|Gemfields spokesperson Mila Kunis.|
Maybe holding emerald auctions in Zambia isn’t such a bad idea. The ongoing tug of war between the Zambian government and colored gemstone mining and marketing company, Gemfields, over where to sell Zambian emeralds hasn’t dampened demand.
Gemfields’ most recent auction of higher quality rough emerald and beryl from the Kagem mine in Zambia resulted in revenues of $31.5 million, the second highest total to date for the company. The average price per carat reached $54, the highest unit value achieved at any auction and a 26 percent increase over the previous highest value achieved in July 2011. In addition, a 54-carat rough gem, offered as a single lot, set a new per carat record for prices achieved at a Gemfields auction.
A total of 40 companies were invited to the auction held July 15 - 19 in the Zambian capital city of Lusaka and 37 attended, with 36 attendees placing at least one bid, Gemfields said in a statement Tuesday. A total of 583,448 carats of emerald extracted from Kagem was placed on offer, with all lots being sold. The auction format is how Gemfields chooses to sell its Kagem emeralds, which account for nearly all of the company’s revenue.
The auction was held in Lusaka at the request of the Zambian Ministry of Mines, Energy and Water Development. The government first issued the directive in April, which appeared to be a surprise to Gemfields. Particularly since the two entities are business partners, with Zambia owns a 25 percent stake in the Kagem mine with Gemfields owning the remaining 25 percent.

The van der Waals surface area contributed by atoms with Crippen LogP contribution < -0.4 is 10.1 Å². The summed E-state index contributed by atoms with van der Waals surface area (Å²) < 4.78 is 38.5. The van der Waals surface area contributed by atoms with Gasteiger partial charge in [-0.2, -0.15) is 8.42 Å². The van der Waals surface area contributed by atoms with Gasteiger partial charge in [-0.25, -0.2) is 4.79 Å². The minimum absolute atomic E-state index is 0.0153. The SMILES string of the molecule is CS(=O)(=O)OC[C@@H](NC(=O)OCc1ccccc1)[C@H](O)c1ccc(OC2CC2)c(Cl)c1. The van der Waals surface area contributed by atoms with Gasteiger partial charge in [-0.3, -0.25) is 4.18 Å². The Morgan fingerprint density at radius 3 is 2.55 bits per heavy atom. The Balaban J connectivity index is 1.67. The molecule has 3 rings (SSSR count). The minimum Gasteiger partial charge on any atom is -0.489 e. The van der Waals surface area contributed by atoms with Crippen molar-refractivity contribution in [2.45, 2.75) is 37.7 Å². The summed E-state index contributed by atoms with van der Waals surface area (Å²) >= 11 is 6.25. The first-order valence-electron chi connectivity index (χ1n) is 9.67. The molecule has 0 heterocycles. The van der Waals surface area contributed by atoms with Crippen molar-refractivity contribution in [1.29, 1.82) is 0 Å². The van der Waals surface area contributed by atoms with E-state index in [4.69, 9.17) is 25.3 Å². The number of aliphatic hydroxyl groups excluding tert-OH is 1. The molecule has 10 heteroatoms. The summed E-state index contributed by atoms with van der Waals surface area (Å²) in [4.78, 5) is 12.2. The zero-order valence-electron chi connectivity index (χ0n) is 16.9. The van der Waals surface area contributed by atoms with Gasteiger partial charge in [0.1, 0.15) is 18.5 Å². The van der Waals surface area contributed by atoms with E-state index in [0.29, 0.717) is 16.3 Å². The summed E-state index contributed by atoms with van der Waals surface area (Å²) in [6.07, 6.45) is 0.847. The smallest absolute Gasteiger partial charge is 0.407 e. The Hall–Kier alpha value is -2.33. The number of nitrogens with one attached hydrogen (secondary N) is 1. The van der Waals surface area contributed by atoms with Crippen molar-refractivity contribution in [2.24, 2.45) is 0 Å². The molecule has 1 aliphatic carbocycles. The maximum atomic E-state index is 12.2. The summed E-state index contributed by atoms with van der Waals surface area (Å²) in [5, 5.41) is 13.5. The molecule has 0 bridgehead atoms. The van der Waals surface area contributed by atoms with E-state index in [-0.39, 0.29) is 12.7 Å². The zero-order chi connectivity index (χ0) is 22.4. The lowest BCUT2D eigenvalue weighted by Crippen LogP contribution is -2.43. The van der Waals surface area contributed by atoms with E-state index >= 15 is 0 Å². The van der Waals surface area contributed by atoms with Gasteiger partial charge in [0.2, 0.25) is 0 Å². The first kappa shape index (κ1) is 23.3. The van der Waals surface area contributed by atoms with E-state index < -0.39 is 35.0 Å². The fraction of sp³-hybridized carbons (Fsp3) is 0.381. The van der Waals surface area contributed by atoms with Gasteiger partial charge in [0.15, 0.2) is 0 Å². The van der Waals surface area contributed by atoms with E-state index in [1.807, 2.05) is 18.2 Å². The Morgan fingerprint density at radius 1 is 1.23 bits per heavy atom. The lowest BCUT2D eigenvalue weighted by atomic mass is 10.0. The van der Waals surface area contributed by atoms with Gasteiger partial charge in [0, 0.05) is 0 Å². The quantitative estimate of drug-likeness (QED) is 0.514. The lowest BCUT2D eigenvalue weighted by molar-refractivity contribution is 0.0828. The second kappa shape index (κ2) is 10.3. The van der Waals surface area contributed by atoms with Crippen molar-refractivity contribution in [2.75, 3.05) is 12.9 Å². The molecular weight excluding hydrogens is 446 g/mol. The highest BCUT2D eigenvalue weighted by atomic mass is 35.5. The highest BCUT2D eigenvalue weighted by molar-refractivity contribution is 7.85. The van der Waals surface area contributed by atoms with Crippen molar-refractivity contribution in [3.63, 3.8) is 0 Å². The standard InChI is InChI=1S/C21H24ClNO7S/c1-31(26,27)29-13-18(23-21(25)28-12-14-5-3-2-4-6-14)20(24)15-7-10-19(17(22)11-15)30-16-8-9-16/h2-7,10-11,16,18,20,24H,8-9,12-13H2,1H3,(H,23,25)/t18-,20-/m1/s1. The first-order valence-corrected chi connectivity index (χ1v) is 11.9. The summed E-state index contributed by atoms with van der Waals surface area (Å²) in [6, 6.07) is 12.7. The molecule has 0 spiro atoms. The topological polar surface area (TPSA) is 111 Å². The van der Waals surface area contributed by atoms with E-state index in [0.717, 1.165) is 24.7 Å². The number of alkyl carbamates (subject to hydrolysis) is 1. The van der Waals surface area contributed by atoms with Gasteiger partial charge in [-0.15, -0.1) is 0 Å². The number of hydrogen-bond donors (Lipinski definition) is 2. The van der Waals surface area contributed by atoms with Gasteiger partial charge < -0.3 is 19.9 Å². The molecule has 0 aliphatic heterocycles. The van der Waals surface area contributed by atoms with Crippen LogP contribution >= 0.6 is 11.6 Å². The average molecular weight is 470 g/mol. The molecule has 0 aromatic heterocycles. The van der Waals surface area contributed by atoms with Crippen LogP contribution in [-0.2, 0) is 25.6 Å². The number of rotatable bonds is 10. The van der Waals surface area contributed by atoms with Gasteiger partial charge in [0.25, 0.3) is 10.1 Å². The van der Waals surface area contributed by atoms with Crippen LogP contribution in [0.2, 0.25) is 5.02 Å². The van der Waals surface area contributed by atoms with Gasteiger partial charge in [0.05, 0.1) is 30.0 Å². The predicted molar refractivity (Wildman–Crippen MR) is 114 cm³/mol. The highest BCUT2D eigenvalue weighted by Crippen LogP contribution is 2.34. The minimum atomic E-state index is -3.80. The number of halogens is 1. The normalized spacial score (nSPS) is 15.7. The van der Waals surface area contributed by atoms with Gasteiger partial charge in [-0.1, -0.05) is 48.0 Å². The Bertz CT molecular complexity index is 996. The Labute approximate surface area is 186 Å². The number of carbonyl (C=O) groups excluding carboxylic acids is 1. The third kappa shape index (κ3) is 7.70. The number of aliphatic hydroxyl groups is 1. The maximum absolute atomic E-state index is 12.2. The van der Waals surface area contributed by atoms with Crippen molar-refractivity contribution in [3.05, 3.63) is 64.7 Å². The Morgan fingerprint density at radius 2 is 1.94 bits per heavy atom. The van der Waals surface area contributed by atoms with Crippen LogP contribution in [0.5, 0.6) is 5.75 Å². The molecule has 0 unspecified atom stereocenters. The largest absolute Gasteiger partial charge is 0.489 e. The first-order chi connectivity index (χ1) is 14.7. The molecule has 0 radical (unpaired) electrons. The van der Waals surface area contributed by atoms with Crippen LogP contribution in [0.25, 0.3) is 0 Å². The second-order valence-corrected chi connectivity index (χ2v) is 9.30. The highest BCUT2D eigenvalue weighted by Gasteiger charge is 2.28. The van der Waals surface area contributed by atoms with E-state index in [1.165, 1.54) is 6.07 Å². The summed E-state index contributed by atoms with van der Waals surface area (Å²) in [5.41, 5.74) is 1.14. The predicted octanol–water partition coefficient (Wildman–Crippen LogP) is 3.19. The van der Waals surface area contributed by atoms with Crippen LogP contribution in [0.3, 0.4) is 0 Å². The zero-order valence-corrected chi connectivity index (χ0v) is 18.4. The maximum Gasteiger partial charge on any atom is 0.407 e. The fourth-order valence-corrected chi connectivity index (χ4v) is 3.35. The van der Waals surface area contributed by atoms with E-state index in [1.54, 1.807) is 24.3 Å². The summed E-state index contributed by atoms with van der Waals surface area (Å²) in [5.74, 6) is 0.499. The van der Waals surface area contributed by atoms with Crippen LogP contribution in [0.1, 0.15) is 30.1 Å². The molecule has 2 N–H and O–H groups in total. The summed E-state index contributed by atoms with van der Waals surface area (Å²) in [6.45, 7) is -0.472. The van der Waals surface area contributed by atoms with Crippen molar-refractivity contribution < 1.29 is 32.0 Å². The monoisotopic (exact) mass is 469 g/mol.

The government in a statement said the directive is designed to promote transparency and accountability in the marketing of emeralds, stimulate local demand for emeralds, create more opportunities for small-scale miners to have access to colored gemstone markets, and increase tourism.
“Zambian gemstones have for a long time been sold on foreign markets, a situation that has contributed to capital flight and denied Zambians of the much needed benefits from the resource,” Yamfwa Mukanga, Zambia mining minister, said in the original statement.
This is the second auction of Kagem emeralds held in Lusaka. It was originally scheduled to be held in Singapore June 10-14, but was postponed and rescheduled to Lusaka due to government pressure.
Gemfields insists that it needs to sell Kagem emeralds at places that will likely get the most interest and the best price in order to compete with other emerald hubs, such as Colombia and Brazil. With the most recent sale showing such strong results the government seems to have the upper hand in this argument.
In a statement, Ian Harebottle, CEO of Gemfields, credited “favorable market conditions and particularly strong demand from our customers” for the strong results. “All indications show that demand for colored gemstones, and especially emeralds, will continue to increase at a steady pace over the coming year.”
Gemfields said its 13 auctions held since July 2009 have generated $207.3 million in aggregate revenues.
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